the snaps and saw eight targets. He is back to being the top option
for a passing game that can’t really support more than one.
Golden Tate has fallen to fourth on the target totem pole behind
Darius Slayton and Evan Engram. Engram has been a huge disappointment
this year, but 6-46 on nine targets is better than most tight
ends. The Bucs are a middling defense against tight ends so perhaps
Engram could be useful as Jones looks to avoid throwing at receivers.
TB FPts Allowed vs. QBs: No.30
TB FPts Allowed vs. RBs: No.23
TB FPts Allowed vs. WRs: No.24
TB FPts Allowed vs. TEs: No.22
Running Game Thoughts: The real way to attack the Bucs’
defense is by throwing it to the running backs. The Bucs are one
of just four teams to allow over 20% of receiving yards against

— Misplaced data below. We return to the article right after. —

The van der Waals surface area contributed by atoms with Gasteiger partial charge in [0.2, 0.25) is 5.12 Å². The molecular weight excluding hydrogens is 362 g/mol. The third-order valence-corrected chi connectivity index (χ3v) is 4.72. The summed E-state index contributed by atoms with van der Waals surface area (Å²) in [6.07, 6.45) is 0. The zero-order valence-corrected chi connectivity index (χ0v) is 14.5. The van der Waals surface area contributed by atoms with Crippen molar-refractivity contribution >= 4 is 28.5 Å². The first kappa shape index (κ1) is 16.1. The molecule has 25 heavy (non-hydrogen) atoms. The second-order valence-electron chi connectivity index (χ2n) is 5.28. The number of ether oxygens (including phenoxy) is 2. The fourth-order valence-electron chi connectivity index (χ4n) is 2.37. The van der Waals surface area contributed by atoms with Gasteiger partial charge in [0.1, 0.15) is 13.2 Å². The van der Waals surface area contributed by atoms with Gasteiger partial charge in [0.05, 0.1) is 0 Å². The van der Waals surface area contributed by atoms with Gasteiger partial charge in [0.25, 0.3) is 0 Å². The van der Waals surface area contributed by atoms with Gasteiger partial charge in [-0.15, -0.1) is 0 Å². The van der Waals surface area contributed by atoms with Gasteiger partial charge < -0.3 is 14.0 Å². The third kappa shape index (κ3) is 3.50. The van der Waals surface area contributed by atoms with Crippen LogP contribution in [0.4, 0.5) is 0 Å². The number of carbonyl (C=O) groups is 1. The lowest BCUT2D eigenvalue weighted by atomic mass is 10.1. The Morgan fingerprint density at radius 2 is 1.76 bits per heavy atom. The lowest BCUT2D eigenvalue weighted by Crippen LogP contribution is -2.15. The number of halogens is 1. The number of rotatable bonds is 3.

them to go to running backs. The problem for the Giants and fantasy
managers is the Giants don’t really have good running backs.
Devonta Freeman has the ability to exploit this, but he’s
nursing an ankle injury and may not be ready. Wayne Gallman was
clearly ahead of Dion Lewis despite Lewis typically being viewed
as the passing down back. If Freeman can’t play, Gallman
is definitely the better alternative, but you can’t feel
great about starting Gallman even against a team that struggles
to defend pass catching running backs. With that being said, you
could do worse than a running back likely to see a 60% snap share
and 5+ targets.
Note: All but four of the Giants offensive linemen had to be
quarantined as of Thursday. If they can’t get cleared for
Monday night, it seems highly unlikely this game is played as
the Giants won’t have enough players. Given the uncertainty,
you should avoid relying on anyone other than the absolute must
starts in this game, which might only be Mike Evans.